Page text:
A Beer Drinker’s Guide to Super Bowl XLV

For those of you who don’t know me, I’m a Chicago Bears fan. That also means I’m a Chicago beer fan. I  have a mild superstition about drinking a local beer from the team I’m rooting for when watching a game. So, for ten days straight, starting with the weekend of the Bears’ January 16 NFC Divisional matchup with the Seahawks,  and throughout the week  into their NFC Championship game against the Packers, I drank nothing but Chicago’s Goose Island. But my beer superstition couldn’t overcome Jay Cutler’s poor first half performance, or cure his torn MCL. Backup QB Todd Collins looked like he’d had about 10 beers before the game as he tried, but failed, to throw 2 interceptions before being pulled toward the end of the 3rd quarter. And though I tried to rally backup backup QB Caleb Hanie by drinking more, his furious 4th quarter 2 touchdown effort fell just short.

So now the Packers head to the Super Bowl and I’m left to feature a beer from Wisconsin. Though I’m no fan of Wisconsin sports teams, I have nothing against their beer, and there’s no lack of craft breweries to choose from. However, until last week I’d never had a beer from there. I follow Lakefront Brewery on Twitter but never tried anything of theirs. But based on the recommendation of a diehard Packers fan, Wisconsin native, who is a friend of my fiance from their college days at Notre Dame, I decided to give it a try.

GREEN BAY PACKERS – Lakefront Brewery (Milwaukee, WI)

As luck would have it, I was actually able to procure a a Lakefront IPA — the only beer from Lakefront  — at my corner beer store. If you’ve read my Beer Tour features before, you know I’m a big fan of the IPA. I love hops. The hoppier the better. Lakefront’s is nearly the epitome of an IPA — citrusy, flowery, mildly bitter. It’s very smooth, and a very good introduction if you are new to IPAs.

From the Lakefront website:

… well balanced with a full body and smooth malty flavor to back up the hops. It finishes smooth and crisp with a lingering hop flavor reminiscent of fresh ruby red grapefruit.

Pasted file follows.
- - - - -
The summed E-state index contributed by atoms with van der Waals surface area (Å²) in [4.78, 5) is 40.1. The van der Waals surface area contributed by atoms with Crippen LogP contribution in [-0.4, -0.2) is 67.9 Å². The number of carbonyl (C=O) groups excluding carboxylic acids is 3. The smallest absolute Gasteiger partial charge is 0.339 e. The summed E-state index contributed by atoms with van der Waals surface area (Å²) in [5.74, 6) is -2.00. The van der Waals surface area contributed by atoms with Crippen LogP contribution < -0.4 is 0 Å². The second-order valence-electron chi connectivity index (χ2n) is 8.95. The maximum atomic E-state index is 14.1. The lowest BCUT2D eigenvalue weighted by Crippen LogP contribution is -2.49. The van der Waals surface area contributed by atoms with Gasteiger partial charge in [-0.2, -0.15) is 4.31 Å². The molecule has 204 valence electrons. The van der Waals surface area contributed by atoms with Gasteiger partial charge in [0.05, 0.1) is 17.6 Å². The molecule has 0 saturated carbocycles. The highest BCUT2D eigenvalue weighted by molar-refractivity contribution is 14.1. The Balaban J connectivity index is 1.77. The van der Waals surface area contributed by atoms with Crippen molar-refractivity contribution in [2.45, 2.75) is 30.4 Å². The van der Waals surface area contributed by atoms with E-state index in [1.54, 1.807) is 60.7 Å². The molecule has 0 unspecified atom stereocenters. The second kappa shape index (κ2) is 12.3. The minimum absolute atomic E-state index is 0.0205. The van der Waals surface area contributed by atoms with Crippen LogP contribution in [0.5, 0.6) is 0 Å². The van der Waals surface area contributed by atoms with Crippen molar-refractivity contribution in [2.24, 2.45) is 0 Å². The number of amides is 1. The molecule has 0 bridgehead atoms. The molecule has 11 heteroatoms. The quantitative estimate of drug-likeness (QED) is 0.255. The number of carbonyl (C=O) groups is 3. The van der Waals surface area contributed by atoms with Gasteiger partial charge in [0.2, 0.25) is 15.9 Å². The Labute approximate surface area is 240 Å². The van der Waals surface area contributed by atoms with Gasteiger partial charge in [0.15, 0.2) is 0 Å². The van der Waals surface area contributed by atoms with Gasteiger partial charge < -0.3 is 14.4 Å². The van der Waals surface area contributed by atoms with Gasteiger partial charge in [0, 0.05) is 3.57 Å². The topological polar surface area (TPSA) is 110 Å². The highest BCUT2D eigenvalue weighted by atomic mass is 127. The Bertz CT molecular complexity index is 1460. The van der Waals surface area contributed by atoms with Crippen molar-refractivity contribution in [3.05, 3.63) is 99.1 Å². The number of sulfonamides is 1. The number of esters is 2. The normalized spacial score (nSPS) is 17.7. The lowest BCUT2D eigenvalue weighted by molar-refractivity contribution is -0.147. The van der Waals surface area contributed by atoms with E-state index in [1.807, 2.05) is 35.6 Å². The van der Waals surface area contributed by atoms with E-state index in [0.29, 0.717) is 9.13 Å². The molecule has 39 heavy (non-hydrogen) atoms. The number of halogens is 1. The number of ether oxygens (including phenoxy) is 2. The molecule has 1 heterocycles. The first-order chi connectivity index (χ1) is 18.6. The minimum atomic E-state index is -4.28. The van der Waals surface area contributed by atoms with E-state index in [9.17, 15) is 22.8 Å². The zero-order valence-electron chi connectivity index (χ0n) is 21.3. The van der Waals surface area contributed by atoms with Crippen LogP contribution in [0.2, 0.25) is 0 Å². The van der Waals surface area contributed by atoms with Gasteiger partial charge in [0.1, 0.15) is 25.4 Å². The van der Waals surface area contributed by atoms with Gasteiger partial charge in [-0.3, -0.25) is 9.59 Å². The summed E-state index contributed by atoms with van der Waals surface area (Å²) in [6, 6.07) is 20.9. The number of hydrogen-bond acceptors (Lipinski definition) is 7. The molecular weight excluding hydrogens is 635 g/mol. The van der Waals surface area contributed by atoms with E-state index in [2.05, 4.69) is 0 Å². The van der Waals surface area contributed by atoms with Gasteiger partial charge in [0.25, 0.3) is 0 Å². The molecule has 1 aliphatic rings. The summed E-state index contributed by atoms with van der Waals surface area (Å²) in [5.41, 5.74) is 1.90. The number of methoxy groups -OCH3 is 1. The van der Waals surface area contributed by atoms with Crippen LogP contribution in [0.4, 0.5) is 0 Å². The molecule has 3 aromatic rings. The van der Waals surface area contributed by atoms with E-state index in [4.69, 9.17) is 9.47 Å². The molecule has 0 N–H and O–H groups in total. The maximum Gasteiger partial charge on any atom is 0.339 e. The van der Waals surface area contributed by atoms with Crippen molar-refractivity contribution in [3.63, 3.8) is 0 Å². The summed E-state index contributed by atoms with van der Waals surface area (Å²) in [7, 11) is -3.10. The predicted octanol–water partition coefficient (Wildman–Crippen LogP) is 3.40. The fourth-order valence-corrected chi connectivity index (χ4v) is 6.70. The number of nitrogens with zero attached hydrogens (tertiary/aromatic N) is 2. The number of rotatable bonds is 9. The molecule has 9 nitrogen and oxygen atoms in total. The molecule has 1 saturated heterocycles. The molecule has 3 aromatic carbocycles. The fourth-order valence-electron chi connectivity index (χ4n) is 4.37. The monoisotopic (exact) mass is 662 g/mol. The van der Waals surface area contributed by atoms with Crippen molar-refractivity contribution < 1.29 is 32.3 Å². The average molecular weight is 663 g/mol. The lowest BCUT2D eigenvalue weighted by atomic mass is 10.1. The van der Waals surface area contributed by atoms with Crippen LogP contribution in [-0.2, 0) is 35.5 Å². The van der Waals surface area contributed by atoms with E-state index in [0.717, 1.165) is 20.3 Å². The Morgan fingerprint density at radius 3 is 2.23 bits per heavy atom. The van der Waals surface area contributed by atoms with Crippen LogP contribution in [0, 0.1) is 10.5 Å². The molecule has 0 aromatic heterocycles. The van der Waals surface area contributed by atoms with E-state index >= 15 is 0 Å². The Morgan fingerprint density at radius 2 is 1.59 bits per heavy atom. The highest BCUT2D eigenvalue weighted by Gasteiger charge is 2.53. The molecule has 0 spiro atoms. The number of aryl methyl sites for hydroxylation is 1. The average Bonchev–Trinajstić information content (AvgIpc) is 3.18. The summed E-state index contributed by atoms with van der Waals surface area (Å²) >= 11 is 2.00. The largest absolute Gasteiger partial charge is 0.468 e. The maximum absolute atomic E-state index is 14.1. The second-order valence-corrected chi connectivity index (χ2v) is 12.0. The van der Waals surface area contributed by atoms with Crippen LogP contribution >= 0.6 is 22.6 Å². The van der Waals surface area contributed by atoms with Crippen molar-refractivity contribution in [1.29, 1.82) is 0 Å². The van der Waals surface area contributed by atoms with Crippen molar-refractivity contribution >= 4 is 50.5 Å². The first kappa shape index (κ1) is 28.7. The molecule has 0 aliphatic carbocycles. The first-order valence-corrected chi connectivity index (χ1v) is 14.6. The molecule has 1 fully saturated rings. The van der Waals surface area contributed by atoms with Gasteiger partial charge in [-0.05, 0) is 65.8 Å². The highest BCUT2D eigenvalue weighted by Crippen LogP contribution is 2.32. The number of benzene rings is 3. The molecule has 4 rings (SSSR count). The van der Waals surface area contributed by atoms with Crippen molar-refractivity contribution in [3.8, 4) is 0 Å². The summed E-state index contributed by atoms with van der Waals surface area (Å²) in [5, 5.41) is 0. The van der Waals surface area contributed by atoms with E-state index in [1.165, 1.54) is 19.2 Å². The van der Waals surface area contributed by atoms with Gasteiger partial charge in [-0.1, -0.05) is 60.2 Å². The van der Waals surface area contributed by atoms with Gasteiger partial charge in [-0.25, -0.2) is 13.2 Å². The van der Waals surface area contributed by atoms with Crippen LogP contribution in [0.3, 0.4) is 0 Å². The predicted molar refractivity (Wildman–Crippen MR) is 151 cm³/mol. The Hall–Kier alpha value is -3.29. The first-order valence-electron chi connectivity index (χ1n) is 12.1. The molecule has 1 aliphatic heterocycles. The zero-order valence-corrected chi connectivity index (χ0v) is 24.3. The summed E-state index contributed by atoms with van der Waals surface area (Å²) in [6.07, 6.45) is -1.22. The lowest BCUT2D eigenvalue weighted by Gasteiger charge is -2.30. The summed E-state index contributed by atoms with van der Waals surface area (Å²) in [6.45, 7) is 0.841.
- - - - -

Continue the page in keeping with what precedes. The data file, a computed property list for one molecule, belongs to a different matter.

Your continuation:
To pair with your Super Bowl snacks, Lakefront says that it “goes well with any spicy food, historically Indian food as well as Thai, Cajun, or Mexican. Try our IPA with Buffalo wings, blackened chicken or pepperoni pizza. Beef dishes or fried seafood can stand up to the hops as well. ”

A few interesting tidbits about the history of the brewery:

Lakefront Brewery was the first beer company to bottle fruit beer since prohibition, starting in 1992 with their seasonal Lakefront Cherry Beer.

They were the first certified organic beer to be labeled in the U.S. starting in 1996 with their Lakefront Organic E.S.B. (extra special bitter).  The ale is brewed using 100% organic malt and hops.

In 2006 the brothers changed the government’s policy definition of beer, which stated all beer had to be made with 25% malted barley.  The company, aware that people with celiac disease are intolerant to wheat, wanted to create a gluten-free beer.  They approached the government and got the policy changed so that they could sell and market their gluten-free beer, New Grist.

First brewery in the state and the first business in the City of Milwaukee to receive the Travel Green Wisconsin certification.  Travel Green Wisconsin recognizes tourism-related businesses that are reducing their environmental impact through operational and other improvements.

Also recommended by beer-loving friendsLeinenkugel’s (“Leinie’s”) of Chippewa Falls. If you insist on a Green Bay beer,  you can join our Washington pols: Hinterland Brewing Company‘s Pale Ale, Luna Ale and Luna Coffee Stout will be served at the White House tomorrow.

PITTSBURGH STEELERS – Pennsylvania Brewing Company (Pittsburgh, PA)